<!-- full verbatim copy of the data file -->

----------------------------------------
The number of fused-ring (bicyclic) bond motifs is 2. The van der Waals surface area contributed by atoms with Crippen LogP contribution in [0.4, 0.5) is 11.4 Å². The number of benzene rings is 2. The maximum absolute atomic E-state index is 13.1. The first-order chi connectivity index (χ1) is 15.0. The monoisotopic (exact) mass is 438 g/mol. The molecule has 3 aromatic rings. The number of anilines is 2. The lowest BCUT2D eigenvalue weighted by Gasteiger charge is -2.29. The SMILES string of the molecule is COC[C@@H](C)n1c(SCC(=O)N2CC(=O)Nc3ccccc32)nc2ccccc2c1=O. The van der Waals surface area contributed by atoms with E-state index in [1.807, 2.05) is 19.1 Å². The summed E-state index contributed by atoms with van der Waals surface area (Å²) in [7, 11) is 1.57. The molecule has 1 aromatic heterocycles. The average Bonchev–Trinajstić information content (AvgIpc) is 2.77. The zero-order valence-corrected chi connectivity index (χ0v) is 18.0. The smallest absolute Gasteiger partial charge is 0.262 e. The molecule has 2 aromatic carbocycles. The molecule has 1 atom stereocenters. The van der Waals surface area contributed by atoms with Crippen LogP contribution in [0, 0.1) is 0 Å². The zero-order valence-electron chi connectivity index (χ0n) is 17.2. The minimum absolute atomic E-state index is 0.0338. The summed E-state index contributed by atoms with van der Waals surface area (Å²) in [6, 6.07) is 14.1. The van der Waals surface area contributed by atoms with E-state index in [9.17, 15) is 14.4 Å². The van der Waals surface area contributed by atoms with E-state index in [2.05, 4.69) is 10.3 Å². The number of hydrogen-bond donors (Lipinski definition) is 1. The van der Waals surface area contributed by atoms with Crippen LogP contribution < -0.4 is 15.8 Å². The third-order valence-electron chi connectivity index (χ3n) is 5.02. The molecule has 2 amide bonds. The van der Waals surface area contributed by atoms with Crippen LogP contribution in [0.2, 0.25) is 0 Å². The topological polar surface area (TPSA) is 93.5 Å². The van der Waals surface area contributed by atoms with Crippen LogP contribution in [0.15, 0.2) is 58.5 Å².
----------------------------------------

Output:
The number of fused-ring (bicyclic) bond motifs is 2. The van der Waals surface area contributed by atoms with Crippen LogP contribution in [0.4, 0.5) is 11.4 Å². The number of benzene rings is 2. The maximum absolute atomic E-state index is 13.1. The first-order chi connectivity index (χ1) is 15.0. The monoisotopic (exact) mass is 438 g/mol. The molecule has 3 aromatic rings. The number of anilines is 2. The lowest BCUT2D eigenvalue weighted by Gasteiger charge is -2.29. The SMILES string of the molecule is COC[C@@H](C)n1c(SCC(=O)N2CC(=O)Nc3ccccc32)nc2ccccc2c1=O. The van der Waals surface area contributed by atoms with E-state index in [1.807, 2.05) is 19.1 Å². The summed E-state index contributed by atoms with van der Waals surface area (Å²) in [7, 11) is 1.57. The molecule has 1 aromatic heterocycles. The average Bonchev–Trinajstić information content (AvgIpc) is 2.77. The zero-order valence-corrected chi connectivity index (χ0v) is 18.0. The smallest absolute Gasteiger partial charge is 0.262 e. The molecule has 2 aromatic carbocycles. The molecule has 1 atom stereocenters. The van der Waals surface area contributed by atoms with Crippen LogP contribution in [0, 0.1) is 0 Å². The zero-order valence-electron chi connectivity index (χ0n) is 17.2. The minimum absolute atomic E-state index is 0.0338. The summed E-state index contributed by atoms with van der Waals surface area (Å²) in [6, 6.07) is 14.1. The van der Waals surface area contributed by atoms with E-state index in [9.17, 15) is 14.4 Å². The van der Waals surface area contributed by atoms with E-state index in [2.05, 4.69) is 10.3 Å². The number of hydrogen-bond donors (Lipinski definition) is 1. The van der Waals surface area contributed by atoms with Crippen LogP contribution < -0.4 is 15.8 Å². The third-order valence-electron chi connectivity index (χ3n) is 5.02. The molecule has 2 amide bonds. The van der Waals surface area contributed by atoms with Crippen LogP contribution in [0.2, 0.25) is 0 Å². The topological polar surface area (TPSA) is 93.5 Å². The van der Waals surface area contributed by atoms with Crippen LogP contribution in [0.15, 0.2) is 58.5 Å².